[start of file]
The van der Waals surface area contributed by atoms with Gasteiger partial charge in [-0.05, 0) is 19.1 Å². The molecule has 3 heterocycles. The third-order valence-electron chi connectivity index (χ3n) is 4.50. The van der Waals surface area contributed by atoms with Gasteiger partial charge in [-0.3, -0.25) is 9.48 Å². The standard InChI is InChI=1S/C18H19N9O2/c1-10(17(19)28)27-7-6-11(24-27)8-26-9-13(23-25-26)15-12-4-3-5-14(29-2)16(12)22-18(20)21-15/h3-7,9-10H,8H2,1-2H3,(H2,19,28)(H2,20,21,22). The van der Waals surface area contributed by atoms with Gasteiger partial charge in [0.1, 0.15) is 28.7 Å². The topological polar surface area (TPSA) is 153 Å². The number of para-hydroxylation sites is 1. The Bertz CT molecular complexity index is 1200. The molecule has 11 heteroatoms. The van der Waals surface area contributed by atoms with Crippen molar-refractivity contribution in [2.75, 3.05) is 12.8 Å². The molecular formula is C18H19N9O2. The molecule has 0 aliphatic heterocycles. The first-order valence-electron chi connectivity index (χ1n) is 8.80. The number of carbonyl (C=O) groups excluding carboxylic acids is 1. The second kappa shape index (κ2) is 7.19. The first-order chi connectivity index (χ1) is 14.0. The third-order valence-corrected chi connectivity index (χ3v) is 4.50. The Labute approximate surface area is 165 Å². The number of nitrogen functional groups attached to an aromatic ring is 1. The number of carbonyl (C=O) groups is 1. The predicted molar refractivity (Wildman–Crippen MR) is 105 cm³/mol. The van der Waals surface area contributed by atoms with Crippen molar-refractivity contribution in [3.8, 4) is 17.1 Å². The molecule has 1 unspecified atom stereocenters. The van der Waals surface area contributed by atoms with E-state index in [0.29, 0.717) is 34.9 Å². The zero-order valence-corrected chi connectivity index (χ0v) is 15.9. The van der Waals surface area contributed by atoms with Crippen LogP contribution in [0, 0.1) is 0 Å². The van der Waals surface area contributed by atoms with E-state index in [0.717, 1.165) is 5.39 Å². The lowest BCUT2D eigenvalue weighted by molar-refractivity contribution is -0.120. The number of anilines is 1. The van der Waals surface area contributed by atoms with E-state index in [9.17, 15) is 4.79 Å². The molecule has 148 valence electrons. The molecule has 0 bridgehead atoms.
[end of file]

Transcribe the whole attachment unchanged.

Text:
The van der Waals surface area contributed by atoms with Gasteiger partial charge in [-0.05, 0) is 19.1 Å². The molecule has 3 heterocycles. The third-order valence-electron chi connectivity index (χ3n) is 4.50. The van der Waals surface area contributed by atoms with Gasteiger partial charge in [-0.3, -0.25) is 9.48 Å². The standard InChI is InChI=1S/C18H19N9O2/c1-10(17(19)28)27-7-6-11(24-27)8-26-9-13(23-25-26)15-12-4-3-5-14(29-2)16(12)22-18(20)21-15/h3-7,9-10H,8H2,1-2H3,(H2,19,28)(H2,20,21,22). The van der Waals surface area contributed by atoms with Gasteiger partial charge in [0.1, 0.15) is 28.7 Å². The topological polar surface area (TPSA) is 153 Å². The number of para-hydroxylation sites is 1. The Bertz CT molecular complexity index is 1200. The molecule has 11 heteroatoms. The van der Waals surface area contributed by atoms with Crippen molar-refractivity contribution in [2.75, 3.05) is 12.8 Å². The molecular formula is C18H19N9O2. The molecule has 0 aliphatic heterocycles. The first-order valence-electron chi connectivity index (χ1n) is 8.80. The number of carbonyl (C=O) groups excluding carboxylic acids is 1. The second kappa shape index (κ2) is 7.19. The first-order chi connectivity index (χ1) is 14.0. The third-order valence-corrected chi connectivity index (χ3v) is 4.50. The Labute approximate surface area is 165 Å². The number of nitrogen functional groups attached to an aromatic ring is 1. The number of carbonyl (C=O) groups is 1. The predicted molar refractivity (Wildman–Crippen MR) is 105 cm³/mol. The van der Waals surface area contributed by atoms with Crippen molar-refractivity contribution in [3.8, 4) is 17.1 Å². The molecule has 1 unspecified atom stereocenters. The van der Waals surface area contributed by atoms with E-state index in [0.29, 0.717) is 34.9 Å². The zero-order valence-corrected chi connectivity index (χ0v) is 15.9. The van der Waals surface area contributed by atoms with Crippen LogP contribution in [0, 0.1) is 0 Å². The van der Waals surface area contributed by atoms with E-state index in [0.717, 1.165) is 5.39 Å². The lowest BCUT2D eigenvalue weighted by molar-refractivity contribution is -0.120. The number of anilines is 1. The van der Waals surface area contributed by atoms with E-state index in [9.17, 15) is 4.79 Å². The molecule has 148 valence electrons. The molecule has 0 bridgehead atoms.